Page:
According to a fixed-effects model, performing Chinese eye exercises was associated with an increased risk for onset of myopia (pooled OR=1.19, 95% CI: 1.02-1.39). Since there was no obvious heterogeneity (P=0.19, I2=37%) observed among selected studies. Comparisons based on the quality and attitude (serious or not) of eye exercises showed that children that performed high-quality eye exercises were associated with a markedly lower risk of developing myopia, compared with those that did not perform high-quality exercises (pooled OR=0.27, 95% CI: 0.11-0.71). According to present findings, Chinese eye exercises showed a trend towards increased risk of developing myopia. However, this effect did not reach statistical significance (pooled OR=1.36, 95% CI: 0.98-1.90). Funnel plots, Begg’s test (P=0.734, continuity corrected), and Egger’s test (P=0.277) did not reveal any obvious publication bias.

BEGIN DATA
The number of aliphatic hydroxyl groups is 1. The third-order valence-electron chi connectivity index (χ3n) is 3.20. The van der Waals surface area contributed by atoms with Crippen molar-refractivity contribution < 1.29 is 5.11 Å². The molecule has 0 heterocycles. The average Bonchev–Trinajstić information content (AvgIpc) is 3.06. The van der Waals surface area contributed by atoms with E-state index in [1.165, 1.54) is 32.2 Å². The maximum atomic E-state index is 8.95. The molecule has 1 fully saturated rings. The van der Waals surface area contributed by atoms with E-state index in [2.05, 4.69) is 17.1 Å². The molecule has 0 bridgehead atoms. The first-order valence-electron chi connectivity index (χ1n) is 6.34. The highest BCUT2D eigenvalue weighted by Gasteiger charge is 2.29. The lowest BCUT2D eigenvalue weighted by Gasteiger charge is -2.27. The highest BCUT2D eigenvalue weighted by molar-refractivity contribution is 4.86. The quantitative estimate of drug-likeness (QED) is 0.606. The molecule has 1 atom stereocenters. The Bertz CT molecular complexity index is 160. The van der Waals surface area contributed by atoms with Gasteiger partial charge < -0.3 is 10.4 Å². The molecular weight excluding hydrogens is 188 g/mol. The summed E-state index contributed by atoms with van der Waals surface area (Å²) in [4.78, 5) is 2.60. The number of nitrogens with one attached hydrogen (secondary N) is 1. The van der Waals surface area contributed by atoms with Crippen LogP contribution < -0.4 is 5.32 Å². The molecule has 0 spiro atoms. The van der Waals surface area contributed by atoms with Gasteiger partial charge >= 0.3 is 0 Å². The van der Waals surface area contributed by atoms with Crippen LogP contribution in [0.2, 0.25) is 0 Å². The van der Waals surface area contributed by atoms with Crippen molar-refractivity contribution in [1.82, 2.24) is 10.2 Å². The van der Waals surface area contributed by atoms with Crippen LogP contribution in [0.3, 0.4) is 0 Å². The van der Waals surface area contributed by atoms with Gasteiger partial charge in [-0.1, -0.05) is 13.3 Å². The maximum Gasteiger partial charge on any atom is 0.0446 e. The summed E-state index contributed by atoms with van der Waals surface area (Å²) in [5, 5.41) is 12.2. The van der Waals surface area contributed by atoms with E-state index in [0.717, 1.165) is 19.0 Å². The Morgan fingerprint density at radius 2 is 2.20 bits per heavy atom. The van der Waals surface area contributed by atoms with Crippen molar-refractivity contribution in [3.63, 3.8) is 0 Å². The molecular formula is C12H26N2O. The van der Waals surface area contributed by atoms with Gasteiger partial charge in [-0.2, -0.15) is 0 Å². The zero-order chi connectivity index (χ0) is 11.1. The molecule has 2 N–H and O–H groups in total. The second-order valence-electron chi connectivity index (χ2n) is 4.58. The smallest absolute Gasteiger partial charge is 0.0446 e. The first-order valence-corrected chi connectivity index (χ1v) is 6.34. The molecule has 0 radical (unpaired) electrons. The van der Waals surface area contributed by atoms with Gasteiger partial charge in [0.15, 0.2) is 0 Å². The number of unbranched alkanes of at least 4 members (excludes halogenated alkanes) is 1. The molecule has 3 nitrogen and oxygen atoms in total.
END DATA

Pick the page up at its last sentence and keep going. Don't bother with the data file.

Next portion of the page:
According to the authors, present findings suggest that performance of Chinese eye exercises is associated with a higher risk of myopia onset because most students performed low-quality eye exercises. However, performing high-quality Chinese eye exercises significantly lowers rates of myopia onset. Therefore, students should be encouraged to perform high-quality Chinese eye exercises.
Methodology: Inclusion criteria included 1) Participants (students with or without myopia); 2) Interventions (performed Chinese eye exercises); 3) Comparators (did not perform Chinese eye exercises); 4) Outcomes (risk ratio [RR] or odds ratio [OR] of outcomes was provided or could be calculated); and 5) Studies (cohort, cross-sectional, or randomised controlled trials). Inclusion was not restricted by study size, language, or publication type. Full-text articles were reviewed, independently, by two investigators (OMZ and ZR) to evaluate their eligibility.